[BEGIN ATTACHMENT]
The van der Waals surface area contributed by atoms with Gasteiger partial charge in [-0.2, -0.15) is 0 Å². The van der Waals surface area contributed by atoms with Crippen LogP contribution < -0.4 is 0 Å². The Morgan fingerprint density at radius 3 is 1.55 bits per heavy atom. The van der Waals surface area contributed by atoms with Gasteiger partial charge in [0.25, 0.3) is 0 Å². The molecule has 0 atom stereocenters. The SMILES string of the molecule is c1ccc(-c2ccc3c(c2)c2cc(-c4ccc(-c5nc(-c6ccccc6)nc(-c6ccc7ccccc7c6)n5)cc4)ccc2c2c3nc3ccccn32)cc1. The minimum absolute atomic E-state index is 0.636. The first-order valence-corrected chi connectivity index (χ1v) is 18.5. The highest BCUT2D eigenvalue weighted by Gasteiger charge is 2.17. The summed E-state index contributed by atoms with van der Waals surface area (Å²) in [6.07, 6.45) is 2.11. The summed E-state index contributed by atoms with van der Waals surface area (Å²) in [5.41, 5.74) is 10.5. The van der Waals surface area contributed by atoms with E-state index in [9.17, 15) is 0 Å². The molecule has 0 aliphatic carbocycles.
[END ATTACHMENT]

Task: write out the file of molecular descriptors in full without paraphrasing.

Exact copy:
The van der Waals surface area contributed by atoms with Gasteiger partial charge in [-0.2, -0.15) is 0 Å². The van der Waals surface area contributed by atoms with Crippen LogP contribution < -0.4 is 0 Å². The Morgan fingerprint density at radius 3 is 1.55 bits per heavy atom. The van der Waals surface area contributed by atoms with Gasteiger partial charge in [0.25, 0.3) is 0 Å². The molecule has 0 atom stereocenters. The SMILES string of the molecule is c1ccc(-c2ccc3c(c2)c2cc(-c4ccc(-c5nc(-c6ccccc6)nc(-c6ccc7ccccc7c6)n5)cc4)ccc2c2c3nc3ccccn32)cc1. The minimum absolute atomic E-state index is 0.636. The first-order valence-corrected chi connectivity index (χ1v) is 18.5. The highest BCUT2D eigenvalue weighted by Gasteiger charge is 2.17. The summed E-state index contributed by atoms with van der Waals surface area (Å²) in [6.07, 6.45) is 2.11. The summed E-state index contributed by atoms with van der Waals surface area (Å²) in [5.41, 5.74) is 10.5. The van der Waals surface area contributed by atoms with E-state index in [9.17, 15) is 0 Å². The molecule has 0 aliphatic carbocycles.